The State of Healthcare in Aurora
 

The State of Healthcare in Aurora

October 2017  |  White Paper 

To view the full report, please click on the "download" button to receive a full PDF copy. 


Key Insight

“Increased communication, coordination, and ultimately collaboration can lead to deploying healthcare resources in a way that reduces redundancies and fills gaps."

 

Introduction

A study conducted by Harvard Medical School and Cambridge Health Alliance found that uninsured, working-age Americans have a 40% higher risk of death than their privately insured counterparts, an increase from the 25% excess death rate found in 1993.(i) In Aurora, according to recent data, some estimates indicate that approximately 11% of Aurora residents remain uninsured, and this number is undoubtedly higher given the number of undocumented, non-eligible residents.

When treatment for a simple broken leg can cost up to $7,500, having adequate health insurance coverage is key to minimizing the cost of care to patients as well as ensuring that patients seek proper care when it is needed. If Aurora increases its coverage equal to the national average of 91% coverage of total population, from its current 89% coverage, an estimated additional 7,000 residents would be covered and more likely to receive proper healthcare at times of need.(ii)

 

"If Aurora increases its coverage equal to the national average, an estimated additional 7,000 residents would be covered."

 

Even for patients with adequate insurance, navigating the options for healthcare delivery can be a daunting and costly prospect. For common ailments such as allergies, sore throats, and sinus infections, the difference between emergency rooms and urgent care centers can reach up to 6 times as expensive, and over-utilized emergency rooms can have waiting times exceeding 4 hours while the local urgent care facility can be under one hour. 

With the cost of a physician visit frequently cited as a barrier to receiving care, patients’ understanding of the available resources can play a crucial role in delivering timely, cost-effective, and appropriate care to patients. For the Aurora community, five challenges must be overcome to deliver the right care at the right time for patients. 

 

  1. Increase the number of insured residents
     

  2. Increase the use of primary care physicians and annual exams
     

  3. Reduce the number of unnecessary emergency room visits
     

  4. Help create better-informed, more literate, and empowered healthcare consumers
     

  5. Increase communication, coordination, and collaboration across the healthcare community

     

By addressing and overcoming these challenges together, the Aurora community will become a healthier place to live, work, and thrive in.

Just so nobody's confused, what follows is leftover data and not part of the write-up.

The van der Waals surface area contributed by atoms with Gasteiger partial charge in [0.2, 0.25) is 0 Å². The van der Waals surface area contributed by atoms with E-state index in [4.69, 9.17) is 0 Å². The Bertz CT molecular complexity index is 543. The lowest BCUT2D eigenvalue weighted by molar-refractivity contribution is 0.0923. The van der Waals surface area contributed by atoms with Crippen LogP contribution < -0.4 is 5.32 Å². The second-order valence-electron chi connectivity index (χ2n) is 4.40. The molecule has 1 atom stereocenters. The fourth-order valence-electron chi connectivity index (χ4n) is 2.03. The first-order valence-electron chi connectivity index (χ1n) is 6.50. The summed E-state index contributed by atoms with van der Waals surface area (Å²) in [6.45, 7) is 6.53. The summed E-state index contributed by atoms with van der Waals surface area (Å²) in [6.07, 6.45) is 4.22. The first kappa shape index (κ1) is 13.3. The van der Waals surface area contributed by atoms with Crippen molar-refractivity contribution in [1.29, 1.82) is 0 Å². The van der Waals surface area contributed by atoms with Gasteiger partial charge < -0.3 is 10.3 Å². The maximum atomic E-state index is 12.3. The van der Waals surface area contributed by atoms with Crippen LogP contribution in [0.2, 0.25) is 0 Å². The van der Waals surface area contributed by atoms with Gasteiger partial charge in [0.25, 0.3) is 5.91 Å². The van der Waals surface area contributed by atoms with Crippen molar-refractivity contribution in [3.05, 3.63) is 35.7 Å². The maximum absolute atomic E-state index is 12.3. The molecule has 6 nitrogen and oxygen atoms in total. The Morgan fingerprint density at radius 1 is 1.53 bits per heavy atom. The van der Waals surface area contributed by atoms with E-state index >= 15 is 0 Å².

Key Statistics and Infographics

 Fig. 1. Percentage Point Change in Uninsured Rate among the Nonelderly Population by Selected Characteristics, 2013-2016. Graph from Henry J. Kaiser Foundation, Key Facts About the Uninsured Population, September 19, 2017 

Fig. 1. Percentage Point Change in Uninsured Rate among the Nonelderly Population by Selected Characteristics, 2013-2016. Graph from Henry J. Kaiser Foundation, Key Facts About the Uninsured Population, September 19, 2017 

 
 Fig. 2. Uninsured Rate Among the Nonelderly Population, 1995-2016. Graph from Henry J. Kaiser Foundation, Key Facts About the Uninsured Population, September 19, 2017 

Fig. 2. Uninsured Rate Among the Nonelderly Population, 1995-2016. Graph from Henry J. Kaiser Foundation, Key Facts About the Uninsured Population, September 19, 2017 

 
 Fig. 3. Barriers to Health Care Among Nonelderly Adults by Insurance Status, 2016. Graph from Henry J. Kaiser Foundation, Key Facts About the Uninsured Population, September 19, 2017 

Fig. 3. Barriers to Health Care Among Nonelderly Adults by Insurance Status, 2016. Graph from Henry J. Kaiser Foundation, Key Facts About the Uninsured Population, September 19, 2017 

 
 Fig. 4. Connected Healthcare. Graph from IMS Institue for Health Informatics,  Closing the Healthcare Gap: The Critical Role of Non-Identified Information , March 2016 

Fig. 4. Connected Healthcare. Graph from IMS Institue for Health Informatics, Closing the Healthcare Gap: The Critical Role of Non-Identified Information, March 2016 

 

To view the full report, please click on the "download" button to receive a full PDF copy. 

 
Authors

Joseph Gaspero

CEO & Co-Founder at CHI
 

Joshua Limp

Senior Project Manager at CHI
 

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